All Washed Up for Jatropha?

The draught-resistant “dream” biofuel is also a water hog.

A comprehensive new analysis of water use in biofuel crop production finds that jatropha, an oil-rich plant championed for its ability to grow in arid regions where food crops cannot, is the biggest water hog of them all.

Thirsty crop: Jatropha curcas is an oil-rich plant championed for its ability to grow in arid regions where food crops can’t.

Researchers from the University of Twente, in the Netherlands, report in a recent issue of the Proceedings of the National Academy of Sciences that jatropha requires five times as much water per unit of energy as sugarcane and corn, and nearly ten times as much as sugar beet–the most water-efficient biofuel crop, according to the same study.

In recent years, as corn and other biofuel came under fire for driving up the cost of food production, some biofuel producers turned to Jatropha curcas, a weed that grows wild throughout the tropics and semitropics and produces seeds rich in oil.

In 2007, the oil-industry heavyweight BP teamed up with British biofuels company D1 Oils on a five-year, £80 million project to cultivate the plant in India, Southeast Asia, and Southern Africa. Together, the companies have planted more than 200,000 hectares so far. And the plant made headlines again late last year, when it became the first non-food-based biofuel to power a jet engine. But mounting evidence suggests that jatropha is not as ideal as once thought.

“The claim that jatropha doesn’t compete for water and land with food crops is complete nonsense,” says study coauthor Arjen Hoekstra. The researcher says it’s true that the plant can grow with little water and can survive through periods of drought, but to flourish, it needs good growing conditions just like any other plant. “If there isn’t sufficient water, you get a low amount of oil production,” Hoekstra says.

Hoekstra and his colleagues assessed the water footprint of 13 different biofuel crops. Their calculations included regional estimates of how much rainwater each crop received and how much additional water would be required through irrigation for optimal growth. The study also considered evaporation rates during the growing season in the main production areas of each crop, and the average yields of each from 1997 to 2001. The figures were then averaged by country and globally to come up with a single water-footprint figure–per liter of ethanol or biodiesel–for each crop.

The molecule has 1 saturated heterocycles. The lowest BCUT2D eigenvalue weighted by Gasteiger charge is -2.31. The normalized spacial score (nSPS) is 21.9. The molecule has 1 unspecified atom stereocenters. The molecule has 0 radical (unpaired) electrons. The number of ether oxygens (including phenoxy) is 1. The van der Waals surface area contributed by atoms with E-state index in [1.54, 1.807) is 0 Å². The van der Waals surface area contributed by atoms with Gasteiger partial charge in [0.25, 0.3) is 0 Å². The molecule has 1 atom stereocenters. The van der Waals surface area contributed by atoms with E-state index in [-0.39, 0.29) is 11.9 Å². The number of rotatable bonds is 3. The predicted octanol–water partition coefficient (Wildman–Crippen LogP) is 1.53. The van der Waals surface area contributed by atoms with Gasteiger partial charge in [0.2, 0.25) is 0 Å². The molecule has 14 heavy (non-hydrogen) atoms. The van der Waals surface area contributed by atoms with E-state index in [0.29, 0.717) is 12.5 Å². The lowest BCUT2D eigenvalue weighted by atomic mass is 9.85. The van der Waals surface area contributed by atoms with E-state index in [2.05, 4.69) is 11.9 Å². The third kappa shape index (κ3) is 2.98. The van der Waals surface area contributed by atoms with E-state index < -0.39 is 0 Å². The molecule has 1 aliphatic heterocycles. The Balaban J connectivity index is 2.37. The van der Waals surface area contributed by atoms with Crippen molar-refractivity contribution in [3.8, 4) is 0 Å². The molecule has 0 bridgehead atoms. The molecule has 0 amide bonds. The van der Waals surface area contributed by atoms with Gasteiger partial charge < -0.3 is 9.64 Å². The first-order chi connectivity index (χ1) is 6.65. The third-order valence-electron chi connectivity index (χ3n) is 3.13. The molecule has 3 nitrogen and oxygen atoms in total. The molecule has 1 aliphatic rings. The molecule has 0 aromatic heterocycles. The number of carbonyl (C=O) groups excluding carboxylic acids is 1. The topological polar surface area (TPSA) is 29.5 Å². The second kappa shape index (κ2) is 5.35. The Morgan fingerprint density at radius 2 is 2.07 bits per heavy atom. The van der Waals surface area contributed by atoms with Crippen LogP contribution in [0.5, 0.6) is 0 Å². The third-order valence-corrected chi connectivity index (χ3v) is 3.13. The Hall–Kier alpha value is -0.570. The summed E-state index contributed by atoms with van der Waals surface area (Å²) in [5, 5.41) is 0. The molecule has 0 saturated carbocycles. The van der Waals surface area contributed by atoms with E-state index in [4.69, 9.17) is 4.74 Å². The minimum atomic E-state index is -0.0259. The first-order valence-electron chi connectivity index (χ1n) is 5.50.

“You see a big difference depending on the country where the biomass is produced, different climates, different agricultural practices, the crop being used, whether it is a starch or sugar crop used for bioethanol, an oil crop for biodiesel, or a crop that is burned for electricity generation,” Hoekstra says.

The team calculated that jatropha requires an average of 20,000 liters of water for every liter of biodiesel produced in India, Indonesia, Nicaragua, Brazil, and Guatemala–the only countries for which jatropha production figures were available. For all the other crops, the researchers used much more comprehensive–and thus truly global–data from the Food and Agriculture Organization of the United Nations. Soybeans and rapeseed, the two other biodiesel crops considered in the study, were next highest in terms of water consumption, each requiring roughly 14,000 liters of water per liter of fuel.

Chris Somerville, director of the Energy Biosciences Institute at the University of California, Berkeley, says he’s not that surprised by the study’s findings. “Jatropha is a wild species and probably has a terrible harvest index [ratio of yield to the total harvest] because no breeding has been done yet,” he says.

Somerville says that interest in jatropha was driven largely by European Union (EU) mandates for biodiesel production that were reduced in December 2008 due to environmental concerns that biofuels–in particular, biodiesel from palm oil–were causing the destruction of rain forests and wetlands. “I don’t know if we’ll see the death of jatropha, but we certainly see a lot less demand for it in Europe now than a couple of years ago, when there was a real scramble for it,” Somerville says.

Another recent study, carried out by Friends of the Earth, found that jatropha plantations in Swaziland run by BP and D1 Oils were taking land and water away from food crops in a country already suffering from chronic food shortages.

Somerville says that jatropha and other biodiesel crops will likely be pushed out by much higher yields of cellulosic ethanol in developed countries in the coming decade, but that the plants may continue to fill a niche. “The developing world may continue to see a big demand for jatropha and other vegetable oils because capital investment is much less than for ethanol and especially the highly technical processes of cellulosic fuels,” he says.

Henk Joos, who is the plant science director at D1 Oils, contends that the EU mandates still call for large quantities of biodiesel and says that newer, higher-yield strains of jatropha could solve many of the plant’s water-use issues. Joos and his team are crossbreeding different strains of jatropha to increase seed production and to maximize the seeds’ oil content, and they’re developing processes that allow the remaining seed biomass to be used for animal feed.

In 2006, the Energy and Resources Institute (TERI), an Indian research group, began a 10-year, $9.4 million effort to develop jatropha that included genetically engineering seeds to have higher oil content. Nibhi Chanana of TERI says that the group is still three to four years away from isolating the genes that control for oil production.

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